As the Soviet Union’s parallel drives toward industrialization and collectivization gained pace from the late 1920s through the 1930s, the need for exemplary workers to push their peers ahead on the job quickly became apparent. Increasingly, Soviet iconography turned to the portrayal of individual heroes: the model citizen, with proper values and behavior, and the “shock worker,” who exceeded production targets in prodigious feats of labor. After 1935 this model Soviet worker was known as a Stakhanovite, in honor of record-breaking coal miner Aleksei Stakhanov. These heroes, outstanding members of the social collective, would lead society forward into the bright future through their strength, ironclad work ethic, and fearless intelligence.
The idealization of the Soviet individual as hero found several modes of expression in Soviet children’s literature. Most often, the hero himself was a child. Some of these heroic children were naturally exceptional, like the hale and hearty Valia Ermakov, the protagonist of Evgenii Shvarts and Vera Ermolaeva’s Kupat'sia katat'sia (To Swim, To Ride). In this brightly colored telling of a real-life story, the ailing Valia is sent to a sanatorium with other children recovering from illness, where he quickly increases his height and weight, gains strength, and leads the pack in various physical activities. Most meaningfully, he also takes time to help the other children develop the abilities that come to him without effort. Another example in this vein is the title character of Aleksandr Vvedenskii’s Volodia Ermakov (1935). Though fictional, Volodia shares Valia’s superlative physical prowess. He boldly volunteers for a range of daunting physical activities, awing the other children while showing them that even the greatest of feats is achievable for true sons (his companions are all male) of Socialism.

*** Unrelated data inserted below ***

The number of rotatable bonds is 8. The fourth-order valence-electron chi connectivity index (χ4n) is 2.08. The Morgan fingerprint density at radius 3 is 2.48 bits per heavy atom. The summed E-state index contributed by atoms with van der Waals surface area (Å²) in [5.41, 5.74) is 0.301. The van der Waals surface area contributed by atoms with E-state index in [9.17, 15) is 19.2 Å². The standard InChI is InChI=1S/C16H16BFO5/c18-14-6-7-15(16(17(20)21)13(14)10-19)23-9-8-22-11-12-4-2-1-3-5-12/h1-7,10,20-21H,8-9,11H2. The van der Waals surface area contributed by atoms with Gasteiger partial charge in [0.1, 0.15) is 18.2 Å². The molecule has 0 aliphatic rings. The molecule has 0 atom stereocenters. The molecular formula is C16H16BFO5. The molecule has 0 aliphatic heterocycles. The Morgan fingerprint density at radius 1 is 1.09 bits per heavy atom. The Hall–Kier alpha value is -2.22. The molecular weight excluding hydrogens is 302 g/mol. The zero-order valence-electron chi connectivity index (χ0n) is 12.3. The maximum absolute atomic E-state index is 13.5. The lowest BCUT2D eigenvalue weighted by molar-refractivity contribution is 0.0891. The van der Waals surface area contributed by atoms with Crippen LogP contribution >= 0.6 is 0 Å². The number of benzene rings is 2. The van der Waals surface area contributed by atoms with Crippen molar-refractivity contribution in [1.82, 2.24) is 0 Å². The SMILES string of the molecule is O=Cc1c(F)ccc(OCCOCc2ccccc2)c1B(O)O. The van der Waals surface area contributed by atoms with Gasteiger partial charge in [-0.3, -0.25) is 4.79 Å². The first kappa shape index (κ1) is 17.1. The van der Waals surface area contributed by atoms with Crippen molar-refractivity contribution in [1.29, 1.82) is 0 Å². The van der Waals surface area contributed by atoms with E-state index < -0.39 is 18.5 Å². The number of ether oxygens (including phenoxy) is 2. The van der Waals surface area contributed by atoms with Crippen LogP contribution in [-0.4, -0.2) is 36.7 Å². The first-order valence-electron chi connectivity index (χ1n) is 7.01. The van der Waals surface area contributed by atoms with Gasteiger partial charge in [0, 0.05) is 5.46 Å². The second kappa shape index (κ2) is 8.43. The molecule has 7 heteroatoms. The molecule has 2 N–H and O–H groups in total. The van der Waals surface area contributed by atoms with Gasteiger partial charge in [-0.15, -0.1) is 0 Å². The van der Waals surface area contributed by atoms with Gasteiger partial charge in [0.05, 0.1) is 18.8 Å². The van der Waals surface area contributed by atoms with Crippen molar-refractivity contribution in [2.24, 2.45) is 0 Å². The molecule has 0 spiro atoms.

Health and Heroism
While physical ability was undeniably important in an economy still largely based in manufacture and farming, there were other qualities Soviet ideologists wished to promote. Echoing the massive public health propaganda poster campaigns underway during these years (a prime example featured a couplet by famed poet Vladimir Mayakovsky “Fruits and veggies are a treat / Wash them with hot water before you eat!”), Iakov Trakhtman's Tri shchetki (Three Brushes) tells the story of Marusia, a little girl exceptionally devoted to staying clean. Marusia, one of the few female stars of the individual hero genre in Soviet children's literature, proudly proclaims her ownership of a toothbrush, a clothing brush, and a shoe brush, and demonstrates their use, with the intention that all proper children will follow her lead. Notably, Marusia is more important as an archetype than as a personality. Any child can learn good personal hygiene, but only the very talented few can step into the shoes of Valia or Volodia Ermakov. This form of paradigmatic typecasting is also operative in Zima krugom (Winter All Around), an earlier production by Aleksandr Vvedenskii (author of Volodia Ermakov). The progression in Vvedenskii’s work from hero-type to hero-icon parallels the shift toward individual heroes occurring in Soviet imagery at the time. Winter All Around tells the tale of a pair of Pioneers (the Soviet equivalent of Cub Scouts), hearty and impervious to chill temperatures thanks to their vigorous physical activities, and a pair of ordinary children who dream of becoming such heroes themselves – and achieve their goal.